GLBP – GLOBAL LOAD BALANCING PROTOCOL

GLBP is the abbreviation for “Gateway Load Balancing Protocol”.GLBP is a virtual gateway protocol similar to HSRP and VRRP. However, unlike others, GLBP has capability of using multiple physical gateways simultaneously. In case of HSRP or VRRP, only one physical gateway in a standby/redundancy group is responsible for packet forwarding, others remain inactive in standby/backup state. GLBP has a little different mechanism of traffic forwarding. It elects one AVG (Active Virtual Gateway) for each group. Other group members act as backup of AVG. This is monitored using hello and holdtime timers, which are 3 and 10 seconds by default. The elected AVG then assigns a virtual MAC address to each member of the GLBP group, thus enabling AVFs (Active Virtual Forwarders). Each AVF assumes responsibility for forwarding packets sent to its virtual MAC address.

By default, GLBP routers use the local multicast address 224.0.0.102 to send hello packets to their peers every 3 seconds over UDP 3222 (source and destination).

 

There are multiple methods for load balancing:

  • Round-robin: the AVG will hand out the virtual MAC address of AVF1, then AVF2, AVF3 and gets back to AVF1 etc.
  • Host-dependent: A host will be able to use the same virtual MAC address of an AVF as long as it is reachable.
  • Weighted: If you want some AVFs to forward more traffic than others you can assign them a different weight.

 

Below key points can summarise GLBP protocol:

  • GLBP allows all the Gateways to forward the traffic simultaneously and additionally act as backup for each toher.
  • AVG redundancy is controlled by GLBP priority and AVF redundancy is implemented using AVF weight value and two additional timers.
  • By default, GLBP routers use the local multicast address 224.0.0.102 to send hello packets to their peers every 3 seconds over UDP 3222 (source and destination).
  • Cisco implemented IPv6 support for GLBP in IOS release 12.2(33).
  • This is monitored using hello and holdtime timers, which are 3 and 10 seconds by default
  • GLBP uses load balancing mechanisms like – Round robin, Hosts dependent and weighted.
  • GLBP routers use the local multicast address 224.0.0.102 to send hello packets operates on UDP port 3222

 

Below scenario is help in understanding the concept of GLBP and its supporting terms –

glbp-global-load-balancing-protocol

Routers R1 and R2 LAN Interfaces run GLBP (Group 1) as per below Configuration –

R1
R1(config)#interface FastEthernet0/1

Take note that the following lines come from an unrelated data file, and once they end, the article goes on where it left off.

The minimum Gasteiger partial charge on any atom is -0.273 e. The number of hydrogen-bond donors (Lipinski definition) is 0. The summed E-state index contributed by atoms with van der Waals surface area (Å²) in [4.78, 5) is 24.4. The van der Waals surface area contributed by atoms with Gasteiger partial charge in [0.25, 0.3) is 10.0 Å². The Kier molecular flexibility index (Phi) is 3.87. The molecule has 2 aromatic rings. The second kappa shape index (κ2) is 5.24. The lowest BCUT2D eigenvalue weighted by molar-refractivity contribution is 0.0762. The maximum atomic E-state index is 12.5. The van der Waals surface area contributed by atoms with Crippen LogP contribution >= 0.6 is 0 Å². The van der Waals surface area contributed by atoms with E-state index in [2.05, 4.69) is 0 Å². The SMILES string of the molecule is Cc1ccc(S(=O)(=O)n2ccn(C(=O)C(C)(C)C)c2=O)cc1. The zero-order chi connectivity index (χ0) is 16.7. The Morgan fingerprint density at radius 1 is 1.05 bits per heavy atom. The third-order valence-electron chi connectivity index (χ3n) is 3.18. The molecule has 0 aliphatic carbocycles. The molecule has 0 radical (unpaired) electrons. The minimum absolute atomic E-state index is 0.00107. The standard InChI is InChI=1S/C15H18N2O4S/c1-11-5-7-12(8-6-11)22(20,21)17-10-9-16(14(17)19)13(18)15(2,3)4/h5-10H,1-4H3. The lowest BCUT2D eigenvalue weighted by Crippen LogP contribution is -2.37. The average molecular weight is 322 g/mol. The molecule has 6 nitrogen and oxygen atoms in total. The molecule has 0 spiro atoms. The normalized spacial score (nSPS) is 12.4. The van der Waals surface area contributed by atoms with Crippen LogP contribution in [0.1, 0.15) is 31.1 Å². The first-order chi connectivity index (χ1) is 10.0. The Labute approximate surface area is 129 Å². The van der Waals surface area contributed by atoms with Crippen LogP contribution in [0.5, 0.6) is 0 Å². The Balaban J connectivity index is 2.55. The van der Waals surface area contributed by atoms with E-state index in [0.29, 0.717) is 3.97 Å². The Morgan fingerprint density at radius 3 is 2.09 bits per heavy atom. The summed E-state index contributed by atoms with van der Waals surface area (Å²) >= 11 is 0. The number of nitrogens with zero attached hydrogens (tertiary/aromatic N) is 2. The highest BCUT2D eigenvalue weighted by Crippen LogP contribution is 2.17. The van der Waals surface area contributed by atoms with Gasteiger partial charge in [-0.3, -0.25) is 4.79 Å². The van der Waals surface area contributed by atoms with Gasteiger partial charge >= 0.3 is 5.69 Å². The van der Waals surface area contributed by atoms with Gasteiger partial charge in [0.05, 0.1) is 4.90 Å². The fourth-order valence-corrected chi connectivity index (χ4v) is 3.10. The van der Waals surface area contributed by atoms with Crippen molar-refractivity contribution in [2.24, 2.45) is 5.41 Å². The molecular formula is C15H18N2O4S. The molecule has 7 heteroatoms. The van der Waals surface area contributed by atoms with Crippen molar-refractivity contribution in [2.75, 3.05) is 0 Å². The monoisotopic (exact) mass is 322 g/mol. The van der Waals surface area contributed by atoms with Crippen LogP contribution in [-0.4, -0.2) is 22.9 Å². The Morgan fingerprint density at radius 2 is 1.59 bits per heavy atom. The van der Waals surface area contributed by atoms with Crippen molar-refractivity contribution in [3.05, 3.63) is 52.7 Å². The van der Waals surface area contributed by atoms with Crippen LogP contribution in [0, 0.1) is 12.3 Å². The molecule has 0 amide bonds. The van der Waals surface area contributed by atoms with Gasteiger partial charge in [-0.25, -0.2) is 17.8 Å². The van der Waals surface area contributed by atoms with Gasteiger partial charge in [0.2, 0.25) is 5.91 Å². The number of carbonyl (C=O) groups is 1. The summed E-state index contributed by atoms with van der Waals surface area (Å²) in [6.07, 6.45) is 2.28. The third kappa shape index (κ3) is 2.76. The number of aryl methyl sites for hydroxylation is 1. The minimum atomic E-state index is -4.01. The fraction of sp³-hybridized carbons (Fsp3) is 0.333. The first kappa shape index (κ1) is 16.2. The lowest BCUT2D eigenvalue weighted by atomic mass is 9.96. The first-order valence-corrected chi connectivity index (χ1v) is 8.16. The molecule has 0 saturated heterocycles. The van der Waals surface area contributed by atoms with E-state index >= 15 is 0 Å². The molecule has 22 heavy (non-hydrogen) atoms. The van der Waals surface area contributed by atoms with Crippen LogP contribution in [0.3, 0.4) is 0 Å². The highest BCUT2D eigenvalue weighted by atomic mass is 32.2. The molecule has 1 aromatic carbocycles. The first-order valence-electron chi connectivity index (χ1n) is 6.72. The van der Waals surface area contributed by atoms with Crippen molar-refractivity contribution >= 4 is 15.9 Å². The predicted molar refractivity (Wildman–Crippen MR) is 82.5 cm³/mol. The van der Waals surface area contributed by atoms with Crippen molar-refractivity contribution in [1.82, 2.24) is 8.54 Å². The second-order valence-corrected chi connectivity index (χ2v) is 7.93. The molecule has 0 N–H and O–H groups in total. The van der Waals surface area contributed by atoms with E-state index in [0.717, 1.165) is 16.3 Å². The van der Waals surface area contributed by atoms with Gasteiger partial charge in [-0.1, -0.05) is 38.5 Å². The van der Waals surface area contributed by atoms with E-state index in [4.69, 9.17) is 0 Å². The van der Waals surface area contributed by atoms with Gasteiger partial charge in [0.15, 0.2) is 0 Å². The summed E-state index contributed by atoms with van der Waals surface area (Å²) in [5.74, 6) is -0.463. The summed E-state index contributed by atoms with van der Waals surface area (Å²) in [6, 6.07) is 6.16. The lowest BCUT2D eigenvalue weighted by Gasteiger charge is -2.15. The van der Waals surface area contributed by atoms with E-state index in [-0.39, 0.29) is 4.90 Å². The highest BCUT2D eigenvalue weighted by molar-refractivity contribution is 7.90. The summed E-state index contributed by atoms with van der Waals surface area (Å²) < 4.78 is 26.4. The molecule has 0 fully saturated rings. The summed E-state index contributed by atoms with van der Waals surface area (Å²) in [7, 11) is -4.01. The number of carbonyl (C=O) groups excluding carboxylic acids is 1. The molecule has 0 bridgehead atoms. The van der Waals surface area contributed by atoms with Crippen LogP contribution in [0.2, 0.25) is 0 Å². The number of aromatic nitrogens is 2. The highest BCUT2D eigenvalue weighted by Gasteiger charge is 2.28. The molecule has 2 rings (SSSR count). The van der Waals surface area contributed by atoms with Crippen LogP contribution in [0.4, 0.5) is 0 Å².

R1(config-if)#ip address 192.168.0.252 255.255.255.0
R1(config-if)#glbp 1 ip 192.168.0.254R1(config)#interface FastEthernet0/0
R1(config-if)#ip address 192.168.12.1 255.255.255.0
R2
R2(config)interface FastEthernet0/1
R2(config-if)ip address 192.168.0.253 255.255.255.0
R2(config-if)glbp 1 ip 192.168.0.254R2(config)interface FastEthernet0/0
R2(config-if)ip address 192.168.12.2 255.255.255.0

The following is the output from “show glbp brief” which displays primary and backup AVG Router including details on Active Virtual forwarders:

R1#show glbp brief
Interface    Grp    Fwd        Pri   State     Address                     Active router   Standby router
Fa0/1             1           –          100   Active     192.168.0.254         local                       192.168.0.253
Fa0/1             1          1            –        Active     0007.b400.0101    local                        –
Fa0/1             1          2            –        Listen      0007.b400.0102   192.168.0.253       –
R2#show glbp brief
Interface    Grp   Fwd       Pri    State       Address                   Active router   Standby router
Fa0/1             1          –         100    Standby   192.168.0.254        192.168.0.252     local
Fa0/1             1          1          –         Listen       0007.b400.0101   192.168.0.252      –
Fa0/1             1          2          –         Active       0007.b400.0102   local                       –
As per above output, R1 becomes the AVG for group 1

If required , below commands can also be issued to show more detail on GLBP AVG and AVF details incuding AVG priority and AVF weights.

R1#Show glbp
Now that devices are configured and we are now ready to test the path taken by PC1 and PC2. (Note PC-1 and PC-2 are Routers configured as End hosts for testing purpose.)
PC-1#traceroute 192.168.12.1Type escape sequence to abort.
Tracing the route to 192.168.12.11 192.168.0.253 36 msec 72 msec 68 msec
2 192.168.12.1 124 msec 88 msec 92 msec
PC-1 takes the path via R2 , which is the AVF for traffic from 192.168.0.1 towards 192.168.12.1.
PC-2#traceroute 192.168.12.1Type escape sequence to abort.
Tracing the route to 192.168.12.11 192.168.0.252 92 msec 72 msec 60 msec
As shown above , PC-2 takes the path via R1 , which is the AVF for traffic from 192.168.0.2 towards 192.168.12.1.

Hence , the above output shows that both the gateways ie R1 and R2 and are active and simultaneously forward the traffic based on the decision taken by AVG active Router.

Below table shows commonly used GLBP commands to configure basic GLBP and to alter GLBP’s behavior:

1 Enter privileged EXEC mode router>enable
2 Enter global configuration mode router#configure terminal
3 Enter interface configuration mode router(config)#interface interface
4 Configure an IP address on the interface router(config-if)#ip address address netmask
5 Configure an GLBP virtual IP address
Note: Group values can be from 1 to 1023.
The address must be in the same subnet
as the interface IP address (primary or secondary).
router(config-if)#glbp group-number ip [ip-address]
6 Configure the GLBP priority (optional)
Note: The valid values for the priority are from 1 through 255.
router(config-if)#glbp group-number priority priority
7 Configure GLBP preemption (optional)
Note: GLBP preemption is disabled by default.
router(config-if)#glbp group-number preempt
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